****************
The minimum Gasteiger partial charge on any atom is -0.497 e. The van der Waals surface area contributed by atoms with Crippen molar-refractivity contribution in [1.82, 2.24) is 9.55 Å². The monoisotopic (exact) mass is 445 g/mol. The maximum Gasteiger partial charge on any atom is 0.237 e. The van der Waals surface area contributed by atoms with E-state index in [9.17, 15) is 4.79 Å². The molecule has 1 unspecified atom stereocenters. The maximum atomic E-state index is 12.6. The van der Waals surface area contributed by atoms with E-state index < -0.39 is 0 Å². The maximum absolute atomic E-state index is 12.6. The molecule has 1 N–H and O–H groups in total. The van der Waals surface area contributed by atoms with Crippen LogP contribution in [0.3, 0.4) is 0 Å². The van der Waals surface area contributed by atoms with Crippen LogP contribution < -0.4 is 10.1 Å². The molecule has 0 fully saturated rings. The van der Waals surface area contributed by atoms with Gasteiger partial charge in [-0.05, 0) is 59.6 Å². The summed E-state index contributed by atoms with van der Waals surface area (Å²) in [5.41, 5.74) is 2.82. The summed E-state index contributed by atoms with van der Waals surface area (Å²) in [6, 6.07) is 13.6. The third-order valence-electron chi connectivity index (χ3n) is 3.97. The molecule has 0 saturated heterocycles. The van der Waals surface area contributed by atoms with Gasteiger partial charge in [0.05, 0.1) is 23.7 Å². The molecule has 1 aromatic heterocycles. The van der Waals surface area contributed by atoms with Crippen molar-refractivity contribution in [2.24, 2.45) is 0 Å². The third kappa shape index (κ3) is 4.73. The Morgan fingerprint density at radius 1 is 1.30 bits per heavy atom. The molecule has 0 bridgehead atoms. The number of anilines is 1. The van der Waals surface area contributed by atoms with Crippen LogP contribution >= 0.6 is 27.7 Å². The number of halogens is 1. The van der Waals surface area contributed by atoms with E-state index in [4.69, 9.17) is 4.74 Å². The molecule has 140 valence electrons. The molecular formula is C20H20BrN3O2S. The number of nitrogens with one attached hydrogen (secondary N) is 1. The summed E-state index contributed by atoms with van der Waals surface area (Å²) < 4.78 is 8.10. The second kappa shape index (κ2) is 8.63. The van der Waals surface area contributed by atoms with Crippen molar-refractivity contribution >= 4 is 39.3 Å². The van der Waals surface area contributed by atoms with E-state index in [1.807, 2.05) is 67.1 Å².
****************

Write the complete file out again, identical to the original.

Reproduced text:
The minimum Gasteiger partial charge on any atom is -0.497 e. The van der Waals surface area contributed by atoms with Crippen molar-refractivity contribution in [1.82, 2.24) is 9.55 Å². The monoisotopic (exact) mass is 445 g/mol. The maximum Gasteiger partial charge on any atom is 0.237 e. The van der Waals surface area contributed by atoms with E-state index in [9.17, 15) is 4.79 Å². The molecule has 1 unspecified atom stereocenters. The maximum atomic E-state index is 12.6. The van der Waals surface area contributed by atoms with E-state index < -0.39 is 0 Å². The maximum absolute atomic E-state index is 12.6. The molecule has 1 N–H and O–H groups in total. The van der Waals surface area contributed by atoms with Crippen LogP contribution in [0.3, 0.4) is 0 Å². The van der Waals surface area contributed by atoms with Crippen LogP contribution < -0.4 is 10.1 Å². The molecule has 0 fully saturated rings. The van der Waals surface area contributed by atoms with Gasteiger partial charge in [-0.05, 0) is 59.6 Å². The summed E-state index contributed by atoms with van der Waals surface area (Å²) in [5.41, 5.74) is 2.82. The summed E-state index contributed by atoms with van der Waals surface area (Å²) in [6, 6.07) is 13.6. The third-order valence-electron chi connectivity index (χ3n) is 3.97. The molecule has 0 saturated heterocycles. The van der Waals surface area contributed by atoms with Gasteiger partial charge in [0.05, 0.1) is 23.7 Å². The molecule has 1 aromatic heterocycles. The van der Waals surface area contributed by atoms with Crippen molar-refractivity contribution in [2.24, 2.45) is 0 Å². The third kappa shape index (κ3) is 4.73. The Morgan fingerprint density at radius 1 is 1.30 bits per heavy atom. The molecule has 0 bridgehead atoms. The number of anilines is 1. The van der Waals surface area contributed by atoms with Crippen LogP contribution >= 0.6 is 27.7 Å². The number of halogens is 1. The van der Waals surface area contributed by atoms with E-state index in [4.69, 9.17) is 4.74 Å². The molecule has 140 valence electrons. The molecular formula is C20H20BrN3O2S. The number of nitrogens with one attached hydrogen (secondary N) is 1. The summed E-state index contributed by atoms with van der Waals surface area (Å²) < 4.78 is 8.10. The second kappa shape index (κ2) is 8.63. The van der Waals surface area contributed by atoms with Crippen molar-refractivity contribution >= 4 is 39.3 Å². The van der Waals surface area contributed by atoms with E-state index in [1.807, 2.05) is 67.1 Å².